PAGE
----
The Last Story (Wii)Developer: MistwalkerPublisher: XSEEDReleased: August 19, 2012 MSRP: $49.99 The Last Story retains its British localization for the most part, so just like Xenoblade Chronicles, you can expect a lot of European accents and the letter "U" exotically inserted into various words. As with Xenoblade, the regional voice acting lends a unique flavor to the otherwise predictable range of voices we usually get in North American localizations, though whether that's good or bad depends on the character. Protagonist Zael is inoffensive but flat, played by ex-Eastenders star Jack Ryder, while his motley party of fellow mercenaries range from dreary to detestable. Fortunately the villains -- particularly scene-stealer Jiral -- are much more enjoyable.  The narrative is a fairly interesting tale of a young mercenary who, despite his low social status, dreams of becoming a knight. His world is a dying one, the planet's life resources draining while its people are on the brink of war. During a routine mission, Zael comes into contact with a mysterious voice that grants him a unique, tide-turning power. That power makes him a valuable asset, allowing Zael to get closer to his dream (and an unobtainable noble lady) but also invites him into a decadent court of vipers who seek only to exploit him.  [embed]233007:44709[/embed] Though a standard "save the world" plot inevitably rears its head, and its "twist" moments are rather trite, most of the story revolves around Zael's interactions with a part of society placed way above his station, and how he deals with influential imperial figures and their machinations. Mistwalker does a good job of keeping certain characters in a morally grey area, where their actions are understandable up to a point, though when it needs a simple villain, it's not afraid to let the bad guys really ham it up. All told, there is a nice little story that, over a twenty-hour run time, knows when to wrap things up without dragging on too long.  Sadly, the writing is really the only good thing I have to say about it, and getting through the plot requires more tolerance than it's worth.  The Last Story introduces a real-time combat system that, while noble in its intent to shake up the genre, is so poorly implemented that it actively ruins any fun that could be had in the game. It attempts to blend various elements from action, contemporary MMO, and strategy games, but by adding so many ingredients to the mix, the end result is unchecked chaos.  Up to a party of six can partake in combat, but players are mostly stuck with controlling Zael within a group of autonomous allies. In order to attack, the movement stick is pushed toward an enemy, initiating automatic blade swings. Using his mysterious power, Zael can "gather" opponents with a button press, drawing aggression from the combatants and taking the heat off his friends, allowing them to cast magical spells and pull off other crucial maneuvers. There is a cover system that will have Zael stick to any surface with a tap of "A", and he can also shoot a crossbow to destroy environmental structures or take down opponents with a range of specialized arrows. As the game progresses (and you'll be getting tutorials about these hours into the game), Zael will be able to rush to various points of the map in order to hit enemies and "dispell" area-of-effect magic, dive from cover positions to slash unwary foes, and jump off walls to land devastating hits.  Each character has five lives, which is useful since enemy attacks are often of the one-hit or two-hit kill variety. Zael is the only character who can resurrect fallen allies, by using the "gather" ability and touching their corpses. This will happen a lot because allies are beyond stupid and will require plenty of babysitting.  The major problem with the combat is that it's a complete mess. It fancies itself as a strategic system, giving the player a bird's-eye overview of the battleground before the fight, but there are no real ways to command your party before initiating the scrap. Once battle starts, it doesn't matter what you know about the enemy formation, because it quickly devolves into an anarchic scrum as your mentally substandard allies charge in all directions and enemies get in the way of any high-threat target you might have identified. The camera does a terrible job of tracking the action, frequently losing focus or remaining fixed on Zael's front when enemies are in his path. Later on, you get a limited capacity to issue commands, but only after filling a special meter, and even then your options are cripplingly malnourished. It's like Mistwalker wanted tactical fights in a strategy-RPG vein, but literally had no clue how to make them.  Compounding the disorderly ruckus is the fact that so few controls are relied upon to perform multiple tasks. By default, Zael both walks and attacks using the analog stick. He uses cover, dodges attacks, and performs special moves using the same button. He vaults over cover and guards using another button. This leads to each fight frequently become a direct battle between the game and the player, as one carefully edges around enemies to avoid hitting them, or tries to dodge an incoming blow but ends up crouched next to a small wall that was too close. Zael will dodge instead of pulling off a special move because the player didn't come to a dead stop before holding down the dodge button, and good luck trying to distinguish which walls can he can run up and which ones he can't. Then there's the crossbow, which is essential in some areas but is slow to use and leaves Zael wide open to attack.  Just in case you're still confused as to what the issue may be, let me repeat for clarity -- Zael walks and attacks using the same analog stick. The dodge button, the cover button, and the special attack button are the same button. And while you're wrestling with all this, you better hope you're not fighting a lengthy, repetitive boss battle in which you learn to do one new thing, then do it over and over again while the party allies keep telling you to do it over and over again, as if you've never done it before.  The worst part is that, for as confused as it tends to be, The Last Story is simple and brainless. So much of the combat essentially plays itself for you, especially once the party is leveled up, that as a player I wonder why I'm even needed. With Zael not having much to do outside tirelessly swinging his sword and occasionally leaping, his job mostly consists of running around after his friends, and that hardly equates to a thrilling battle. While bosses can be a bit more involved, each "strategy" consists of a simple task repeated until the monster is dead. I don't mind auto-attack systems in games like Dragon Age, where at least you have commands to issue and multiple skills to utilize, but it simply doesn't work in a game that has stripped away so much personal influence and turns the player into a reactionary force, rather than a proactive combatant. In fairness, you can gain a little more control by fiddling with options and disabling auto-battle, which at least stops Zael hitting people while moving, but still does nothing to dampen the thoughtlessness of combat.  Constantly, the game masquerades as something deeper, pretending to give the player choice in how to attack and what to do, but in reality each fight has a particular way to be beaten, leading to each round of combat feeling one-note and linear. Outside of combat, Zael spends most of his time running between characters in the game's sole town, listening to dialog or collecting random items. Here, the story is not safe from weird ideas that make the game more disjointed and weird than it has to be. Regularly, players will be forced to use a first-person perspective and guide the camera to focus on something before the story will continue. These moments serve absolutely no purpose -- they break up the dialog without cause, they don't offer any sort of challenge or reward with a revelation, and they're far from immersive. Having to stop playing the game properly at regular intervals to partake in a ludicrous round of glorified Where's Waldo? only saps at one's patience.  As large as the game's central town is, it's not much fun to explore. The range of shops rarely stock anything useful, and while there are stores to upgrade equipment, the process is far too simple to resemble anything approaching a decent crafting system. You mostly just grab one or two items and spend money to watch the gear get stronger. There is an arena, which is only fun if you love fighting the same battles against the same monsters, and the city's populace is just annoying, as Zael constantly bumps into them and listens to their regurgitated criticism. The "bumping into people" feature is especially irritating when it applies to NPCs that you might want to talk to. Since Zael moves with all the grace of a bull in a china shop, he'll frequently bump into an NPC and have to wait for them to stop reacting to the shove and slowly return to their original position before they can be interacted with. Seriously, what is the point of that? How does it benefit anybody?  There are some moments good enough that not even the incoherent combat or "I spy" distractions can wreck them. One side story involving a haunted house is gleefully silly, while scenes intended to be rousing and exciting genuinely hit the mark. The scene in which Zael is due to accept his knighthood is incredible stuff, while everything involving the aforementioned Jiral is fantastic. Nobuo Uematsu's soundtrack keeps things lively and, while nothing in here is as memorable as his past work, there's a solid selection of music on offer. At times, The Last Story makes powerful videogame narrative look almost effortless, but the fact that such inspiring moments are married to such an unpleasant experience only serves to highlight how disappointing the overall package is. In addition to the single-player quest, multiplayer curiously makes an appearance. A competitive deathmatch and a co-op mode against boss creatures are available, though the server population appears to be incredibly sparse. If you can find some people to play with, there are nine maps to choose from, though since these modes are inevitably combat-focused, I can't say I find any of them tantalizing.  It hurts to not be in love with The Last Story, and it's saddening to lambaste something made by the studio that created my favorite Japanese role-playing game of this generation. I tried my hardest to get with the program and enjoy the game for what it is, but if the feeling's not there, the feeling's not there. Every time the game threatens to be fun, something comes along to ruin it. Every time there's a moment of awe, a moment of thwarting disappointment trails close behind. Mistwalker clearly has not lost its grip on the things that make its games great ... but it's terrible at adding anything more than that, and in doing so here it has undermined so much positivity.  Am I glad The Last Story finally made its way to North America? Yes. I am glad the closure is there, and I am glad for those who actually manage to enjoy this. I am not glad, however, that my experience was tainted by one of the most poorly implemented, unkempt combat systems to ever darken an RPG, and that Mistwalker couldn't even deliver the otherwise solid story without letting unwarranted "features" get in the way. I am not glad that The Last Story is, ultimately, a sub-standard experience from a studio that is capable of so much better than this.  If The Last Story is the Wii's swan song, it is a miserable dirge, full of regret and remorse.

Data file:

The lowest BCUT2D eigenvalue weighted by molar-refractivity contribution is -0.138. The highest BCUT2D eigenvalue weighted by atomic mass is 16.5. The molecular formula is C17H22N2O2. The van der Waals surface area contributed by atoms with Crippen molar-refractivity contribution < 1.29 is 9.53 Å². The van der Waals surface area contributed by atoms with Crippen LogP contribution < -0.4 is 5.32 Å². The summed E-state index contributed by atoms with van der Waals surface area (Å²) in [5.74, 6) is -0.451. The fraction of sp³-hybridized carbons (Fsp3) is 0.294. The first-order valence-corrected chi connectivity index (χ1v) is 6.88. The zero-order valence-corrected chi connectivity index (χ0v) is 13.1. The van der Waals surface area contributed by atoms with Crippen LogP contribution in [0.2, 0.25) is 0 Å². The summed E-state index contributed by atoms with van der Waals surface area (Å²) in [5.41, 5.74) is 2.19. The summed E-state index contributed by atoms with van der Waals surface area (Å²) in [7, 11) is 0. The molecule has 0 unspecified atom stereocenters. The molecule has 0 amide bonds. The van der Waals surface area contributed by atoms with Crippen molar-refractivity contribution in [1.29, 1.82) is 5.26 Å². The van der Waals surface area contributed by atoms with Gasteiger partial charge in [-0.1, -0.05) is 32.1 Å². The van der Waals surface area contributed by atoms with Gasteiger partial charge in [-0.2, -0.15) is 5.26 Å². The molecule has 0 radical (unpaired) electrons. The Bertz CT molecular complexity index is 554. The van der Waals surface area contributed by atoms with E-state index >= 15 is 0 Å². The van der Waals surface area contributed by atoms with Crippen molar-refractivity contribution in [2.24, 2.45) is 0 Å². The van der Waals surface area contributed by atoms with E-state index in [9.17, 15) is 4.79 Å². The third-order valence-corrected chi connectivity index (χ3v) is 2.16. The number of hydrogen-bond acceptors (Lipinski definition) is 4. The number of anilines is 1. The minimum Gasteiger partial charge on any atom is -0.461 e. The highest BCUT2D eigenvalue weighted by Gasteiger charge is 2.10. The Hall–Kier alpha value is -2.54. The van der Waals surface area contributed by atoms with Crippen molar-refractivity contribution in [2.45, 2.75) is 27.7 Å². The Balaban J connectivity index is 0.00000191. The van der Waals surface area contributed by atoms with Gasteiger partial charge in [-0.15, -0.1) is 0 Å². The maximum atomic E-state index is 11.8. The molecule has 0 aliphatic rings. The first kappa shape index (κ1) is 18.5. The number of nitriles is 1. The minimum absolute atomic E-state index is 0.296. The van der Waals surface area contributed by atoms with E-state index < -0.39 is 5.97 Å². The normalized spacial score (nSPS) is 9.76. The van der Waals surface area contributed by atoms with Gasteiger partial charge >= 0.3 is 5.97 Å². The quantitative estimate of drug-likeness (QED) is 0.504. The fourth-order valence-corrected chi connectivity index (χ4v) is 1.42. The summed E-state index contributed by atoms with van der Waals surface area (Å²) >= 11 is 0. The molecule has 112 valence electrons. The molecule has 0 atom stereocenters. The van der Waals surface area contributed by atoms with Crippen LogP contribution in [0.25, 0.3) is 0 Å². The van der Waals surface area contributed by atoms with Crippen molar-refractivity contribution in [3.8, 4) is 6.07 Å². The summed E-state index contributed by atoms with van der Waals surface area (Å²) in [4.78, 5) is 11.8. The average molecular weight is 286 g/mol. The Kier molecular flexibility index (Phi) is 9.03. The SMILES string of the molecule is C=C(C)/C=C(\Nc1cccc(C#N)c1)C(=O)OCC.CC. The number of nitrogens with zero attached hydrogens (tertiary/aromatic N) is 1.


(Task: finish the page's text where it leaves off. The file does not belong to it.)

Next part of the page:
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In trying to get Nintendo to release The Last Story in North America, I count myself among the most vocal of petitioners. As a fan of Mistalker's work and a lover of Lost Odyssey, I considered it the perfect swan song for the...